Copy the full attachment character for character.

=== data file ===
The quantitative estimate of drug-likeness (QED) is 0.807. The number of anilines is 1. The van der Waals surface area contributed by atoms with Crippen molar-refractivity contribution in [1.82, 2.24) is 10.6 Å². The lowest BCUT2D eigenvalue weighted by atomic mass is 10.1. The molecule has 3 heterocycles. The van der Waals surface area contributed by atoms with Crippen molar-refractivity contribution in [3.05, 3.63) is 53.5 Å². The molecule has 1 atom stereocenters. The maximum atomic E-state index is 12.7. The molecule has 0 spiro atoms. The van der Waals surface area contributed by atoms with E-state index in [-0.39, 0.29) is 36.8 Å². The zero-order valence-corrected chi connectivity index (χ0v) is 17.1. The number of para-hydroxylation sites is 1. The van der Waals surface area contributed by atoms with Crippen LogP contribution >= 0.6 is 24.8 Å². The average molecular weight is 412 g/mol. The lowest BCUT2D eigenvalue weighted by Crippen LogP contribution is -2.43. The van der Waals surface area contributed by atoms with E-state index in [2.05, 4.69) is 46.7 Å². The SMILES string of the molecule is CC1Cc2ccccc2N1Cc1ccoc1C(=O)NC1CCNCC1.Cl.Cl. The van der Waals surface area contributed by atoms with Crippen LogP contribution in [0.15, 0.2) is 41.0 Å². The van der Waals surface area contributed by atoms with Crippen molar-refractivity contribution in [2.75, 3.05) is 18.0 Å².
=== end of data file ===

The quantitative estimate of drug-likeness (QED) is 0.807. The number of anilines is 1. The van der Waals surface area contributed by atoms with Crippen molar-refractivity contribution in [1.82, 2.24) is 10.6 Å². The lowest BCUT2D eigenvalue weighted by atomic mass is 10.1. The molecule has 3 heterocycles. The van der Waals surface area contributed by atoms with Crippen molar-refractivity contribution in [3.05, 3.63) is 53.5 Å². The molecule has 1 atom stereocenters. The maximum atomic E-state index is 12.7. The molecule has 0 spiro atoms. The van der Waals surface area contributed by atoms with E-state index in [-0.39, 0.29) is 36.8 Å². The zero-order valence-corrected chi connectivity index (χ0v) is 17.1. The number of para-hydroxylation sites is 1. The van der Waals surface area contributed by atoms with Crippen LogP contribution >= 0.6 is 24.8 Å². The average molecular weight is 412 g/mol. The lowest BCUT2D eigenvalue weighted by Crippen LogP contribution is -2.43. The van der Waals surface area contributed by atoms with E-state index in [2.05, 4.69) is 46.7 Å². The SMILES string of the molecule is CC1Cc2ccccc2N1Cc1ccoc1C(=O)NC1CCNCC1.Cl.Cl. The van der Waals surface area contributed by atoms with Crippen LogP contribution in [0.15, 0.2) is 41.0 Å². The van der Waals surface area contributed by atoms with Crippen molar-refractivity contribution in [2.75, 3.05) is 18.0 Å².